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Never mind the copyright infringement, was the Conservative Party's Heritage Minute any good? And did the new Indigenous Languages Act accomplish anything? Paula Simons did something that makes a lot of journalists cringe. She went into politics. The former Edmonton Journal columnist is now an independent senator. She speaks about crossing over, using social media to pull back the curtain on Canadian politics What's with our ongoing fascination with serial killers?
What do we lose when Bruce McArthur pleads guilty to his charges?
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What does all this say about Canadian society? Plus, Jesse reveals the details of a top-secret media bailout meeting. What do warnings of globalism, support for pipelines and calls to execute Trudeau have in common? They're all part of the rhetoric of Yellow Vests Canada. As the Trudeau government trumpets its track record on supporting women's rights abroad, newborn children continue to be separated from their parents right here in Canada.
And how did Jagmeet Singh's most recent round of media appearances go? Something like the half of all activity on the internet is fake. Yes, there are bots. But there are also fake websites that cater to bots. And then there are the ways real people adjust their behaviour to try to game the bots. Where does this leave the idyllic internet we were promised?
Turns Out, a Lot of It, Actually. This episode is sponsored by FreshBooks and Blinkist. Is reconciliation still a possibility when the Canadian government marches armed police onto Indigenous land? It's time for Canada to grow up. And Canada's first female PM seems to have the best Twitter game of them all. A bunch of new partisan political websites are fighting to shape the narrative in the run-up to the federal election.
Reporter Graeme Gordon is here to tell you which organizations to look out for on your Facebook and Twitter feeds, what their political objectives are, and who's paying for them. The Canadian government owns up to treaty obligations after years, Maclean's staff puts in a bid to buy the magazine, and Rex Murphy kicks a journalist while they're dead. Two big Toronto papers got some things horribly wrong. The Sun has been censured by the National NewsMedia Council for its fictitious goat-slaughtering story, and The Sun and Star both recklessly outed a sex worker for no justifiable purpose.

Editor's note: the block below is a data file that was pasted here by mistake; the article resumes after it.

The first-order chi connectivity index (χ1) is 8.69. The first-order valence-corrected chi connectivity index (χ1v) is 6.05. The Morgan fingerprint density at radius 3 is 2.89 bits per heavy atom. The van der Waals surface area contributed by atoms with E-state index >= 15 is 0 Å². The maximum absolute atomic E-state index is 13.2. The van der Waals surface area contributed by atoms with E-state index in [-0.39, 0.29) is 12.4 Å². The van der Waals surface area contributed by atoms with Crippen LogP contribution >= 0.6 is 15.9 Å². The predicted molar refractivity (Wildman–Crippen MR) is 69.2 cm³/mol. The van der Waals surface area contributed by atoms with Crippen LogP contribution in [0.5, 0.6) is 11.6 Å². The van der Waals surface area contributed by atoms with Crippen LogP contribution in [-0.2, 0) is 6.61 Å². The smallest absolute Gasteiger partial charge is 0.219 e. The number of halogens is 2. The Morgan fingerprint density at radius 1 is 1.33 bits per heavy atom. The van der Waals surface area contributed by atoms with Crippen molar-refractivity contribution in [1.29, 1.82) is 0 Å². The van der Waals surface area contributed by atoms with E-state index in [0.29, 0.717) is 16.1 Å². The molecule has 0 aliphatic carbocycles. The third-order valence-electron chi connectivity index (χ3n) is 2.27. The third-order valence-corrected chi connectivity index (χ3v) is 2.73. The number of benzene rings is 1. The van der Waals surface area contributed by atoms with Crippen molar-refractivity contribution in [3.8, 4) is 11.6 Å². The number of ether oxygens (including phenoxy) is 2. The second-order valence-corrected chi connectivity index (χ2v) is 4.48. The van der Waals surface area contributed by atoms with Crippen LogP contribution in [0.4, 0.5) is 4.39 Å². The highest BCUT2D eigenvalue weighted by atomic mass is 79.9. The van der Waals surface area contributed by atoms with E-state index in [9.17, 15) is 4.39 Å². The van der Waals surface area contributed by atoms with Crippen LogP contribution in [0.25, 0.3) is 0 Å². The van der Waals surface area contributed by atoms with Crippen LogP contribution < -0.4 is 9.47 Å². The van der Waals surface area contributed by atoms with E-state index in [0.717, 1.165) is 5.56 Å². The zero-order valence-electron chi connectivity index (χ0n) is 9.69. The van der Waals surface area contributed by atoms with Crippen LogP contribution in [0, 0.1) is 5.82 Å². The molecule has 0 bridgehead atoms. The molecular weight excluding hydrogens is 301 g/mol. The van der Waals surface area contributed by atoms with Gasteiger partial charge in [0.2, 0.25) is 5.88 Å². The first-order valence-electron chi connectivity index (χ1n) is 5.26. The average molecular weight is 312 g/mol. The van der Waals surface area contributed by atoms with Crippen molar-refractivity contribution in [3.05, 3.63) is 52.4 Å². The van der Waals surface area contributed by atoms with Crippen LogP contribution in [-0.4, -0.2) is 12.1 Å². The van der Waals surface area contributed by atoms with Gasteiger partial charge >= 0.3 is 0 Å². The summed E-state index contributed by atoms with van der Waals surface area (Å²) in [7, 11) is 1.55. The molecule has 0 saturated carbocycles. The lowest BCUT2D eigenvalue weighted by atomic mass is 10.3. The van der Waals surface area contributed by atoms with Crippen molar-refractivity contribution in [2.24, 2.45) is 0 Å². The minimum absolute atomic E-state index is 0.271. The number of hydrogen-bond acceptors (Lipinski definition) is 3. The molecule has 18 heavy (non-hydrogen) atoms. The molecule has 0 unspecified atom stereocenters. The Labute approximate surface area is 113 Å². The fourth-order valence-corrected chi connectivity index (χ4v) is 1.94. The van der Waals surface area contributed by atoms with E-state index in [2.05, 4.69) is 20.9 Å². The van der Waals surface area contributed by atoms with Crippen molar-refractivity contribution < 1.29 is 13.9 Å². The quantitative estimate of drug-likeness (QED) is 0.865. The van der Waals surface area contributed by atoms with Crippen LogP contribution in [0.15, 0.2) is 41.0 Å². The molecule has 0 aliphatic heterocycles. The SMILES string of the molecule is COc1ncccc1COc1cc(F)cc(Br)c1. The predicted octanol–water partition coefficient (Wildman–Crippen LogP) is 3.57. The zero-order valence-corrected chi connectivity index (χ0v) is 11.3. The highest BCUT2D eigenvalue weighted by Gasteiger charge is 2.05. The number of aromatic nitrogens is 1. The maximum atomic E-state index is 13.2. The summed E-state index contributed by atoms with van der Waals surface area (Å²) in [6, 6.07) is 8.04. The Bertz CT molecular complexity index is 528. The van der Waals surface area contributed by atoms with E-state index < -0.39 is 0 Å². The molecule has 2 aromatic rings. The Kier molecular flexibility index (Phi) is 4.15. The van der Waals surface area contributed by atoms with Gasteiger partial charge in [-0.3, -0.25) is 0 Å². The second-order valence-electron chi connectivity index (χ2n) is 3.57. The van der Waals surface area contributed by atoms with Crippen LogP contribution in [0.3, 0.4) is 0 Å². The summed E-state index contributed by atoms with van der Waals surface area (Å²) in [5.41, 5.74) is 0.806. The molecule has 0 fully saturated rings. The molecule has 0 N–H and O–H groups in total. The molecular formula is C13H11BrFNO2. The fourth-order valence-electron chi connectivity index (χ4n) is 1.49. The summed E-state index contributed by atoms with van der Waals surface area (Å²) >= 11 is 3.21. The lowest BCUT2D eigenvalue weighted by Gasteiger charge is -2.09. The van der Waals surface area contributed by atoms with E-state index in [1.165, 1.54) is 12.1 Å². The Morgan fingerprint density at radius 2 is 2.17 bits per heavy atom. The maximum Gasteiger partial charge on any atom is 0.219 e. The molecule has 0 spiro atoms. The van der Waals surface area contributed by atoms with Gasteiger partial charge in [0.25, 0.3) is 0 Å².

Kaljur explains how reporters can go beyond stale narratives and crisis reporting, and argues that a solutions-based approach to telling these stories could make them easier to engage with. What will this mean for the independence of the Canadian press? Will federal media subsidies save a dying industry or merely protract the inevitable?
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During an interview about Facebook, he turned the tables, asking why CBC continues to promote Facebook as we've seen what that company has done to undermine democracy. CBC refused to post the segment online, saying it violated their journalistic standards and practices. Hirsh's future with the CBC is unclear, but the incident raised a lot of questions about what you can and cannot say on our public broadcaster.
Despite bringing the horrifying events at a private school in Toronto to the attention of police, the media have been getting some backlash from parents.
The most controversial Maclean's cover in years, Ontario Proud's leaked fundraising documents, and Justin Trudeau becomes the latest champion of the free press. This episode is sponsored by Audible and HelloFresh.